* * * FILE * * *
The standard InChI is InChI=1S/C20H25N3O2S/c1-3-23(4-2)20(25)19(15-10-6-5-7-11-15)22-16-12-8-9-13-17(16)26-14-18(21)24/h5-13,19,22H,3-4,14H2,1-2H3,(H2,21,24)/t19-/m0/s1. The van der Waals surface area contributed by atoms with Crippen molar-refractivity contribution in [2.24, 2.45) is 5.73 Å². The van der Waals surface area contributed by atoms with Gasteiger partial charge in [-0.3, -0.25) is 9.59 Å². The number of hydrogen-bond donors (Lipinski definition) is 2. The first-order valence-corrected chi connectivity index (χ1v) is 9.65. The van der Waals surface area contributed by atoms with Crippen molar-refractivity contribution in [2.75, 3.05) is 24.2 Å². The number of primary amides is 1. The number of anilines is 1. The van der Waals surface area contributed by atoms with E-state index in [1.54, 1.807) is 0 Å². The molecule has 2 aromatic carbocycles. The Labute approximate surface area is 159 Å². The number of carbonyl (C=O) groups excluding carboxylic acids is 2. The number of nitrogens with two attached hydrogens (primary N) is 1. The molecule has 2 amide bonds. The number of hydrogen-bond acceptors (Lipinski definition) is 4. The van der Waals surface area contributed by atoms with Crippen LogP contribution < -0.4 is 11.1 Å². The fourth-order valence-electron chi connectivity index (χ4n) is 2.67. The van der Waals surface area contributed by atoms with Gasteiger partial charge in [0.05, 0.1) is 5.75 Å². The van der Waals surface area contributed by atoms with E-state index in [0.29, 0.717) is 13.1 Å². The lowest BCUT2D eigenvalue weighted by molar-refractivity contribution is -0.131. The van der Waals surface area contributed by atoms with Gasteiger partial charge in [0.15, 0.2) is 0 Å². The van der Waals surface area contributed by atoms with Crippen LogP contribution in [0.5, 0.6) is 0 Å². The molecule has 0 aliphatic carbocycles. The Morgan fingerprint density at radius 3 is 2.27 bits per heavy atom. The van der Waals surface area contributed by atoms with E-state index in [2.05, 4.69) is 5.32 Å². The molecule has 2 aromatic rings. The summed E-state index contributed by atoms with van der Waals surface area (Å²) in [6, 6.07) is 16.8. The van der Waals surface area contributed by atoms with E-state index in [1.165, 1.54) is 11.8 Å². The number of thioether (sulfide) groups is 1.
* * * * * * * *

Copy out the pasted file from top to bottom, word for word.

The standard InChI is InChI=1S/C20H25N3O2S/c1-3-23(4-2)20(25)19(15-10-6-5-7-11-15)22-16-12-8-9-13-17(16)26-14-18(21)24/h5-13,19,22H,3-4,14H2,1-2H3,(H2,21,24)/t19-/m0/s1. The van der Waals surface area contributed by atoms with Crippen molar-refractivity contribution in [2.24, 2.45) is 5.73 Å². The van der Waals surface area contributed by atoms with Gasteiger partial charge in [-0.3, -0.25) is 9.59 Å². The number of hydrogen-bond donors (Lipinski definition) is 2. The first-order valence-corrected chi connectivity index (χ1v) is 9.65. The van der Waals surface area contributed by atoms with Crippen molar-refractivity contribution in [2.75, 3.05) is 24.2 Å². The number of primary amides is 1. The number of anilines is 1. The van der Waals surface area contributed by atoms with E-state index in [1.54, 1.807) is 0 Å². The molecule has 2 aromatic carbocycles. The Labute approximate surface area is 159 Å². The number of carbonyl (C=O) groups excluding carboxylic acids is 2. The number of nitrogens with two attached hydrogens (primary N) is 1. The molecule has 2 amide bonds. The number of hydrogen-bond acceptors (Lipinski definition) is 4. The van der Waals surface area contributed by atoms with Crippen LogP contribution < -0.4 is 11.1 Å². The fourth-order valence-electron chi connectivity index (χ4n) is 2.67. The van der Waals surface area contributed by atoms with Gasteiger partial charge in [0.05, 0.1) is 5.75 Å². The van der Waals surface area contributed by atoms with E-state index in [0.29, 0.717) is 13.1 Å². The lowest BCUT2D eigenvalue weighted by molar-refractivity contribution is -0.131. The van der Waals surface area contributed by atoms with Gasteiger partial charge in [0.15, 0.2) is 0 Å². The van der Waals surface area contributed by atoms with Crippen LogP contribution in [0.5, 0.6) is 0 Å². The molecule has 0 aliphatic carbocycles. The Morgan fingerprint density at radius 3 is 2.27 bits per heavy atom. The van der Waals surface area contributed by atoms with E-state index in [2.05, 4.69) is 5.32 Å². The molecule has 2 aromatic rings. The summed E-state index contributed by atoms with van der Waals surface area (Å²) in [6, 6.07) is 16.8. The van der Waals surface area contributed by atoms with E-state index in [1.165, 1.54) is 11.8 Å². The number of thioether (sulfide) groups is 1.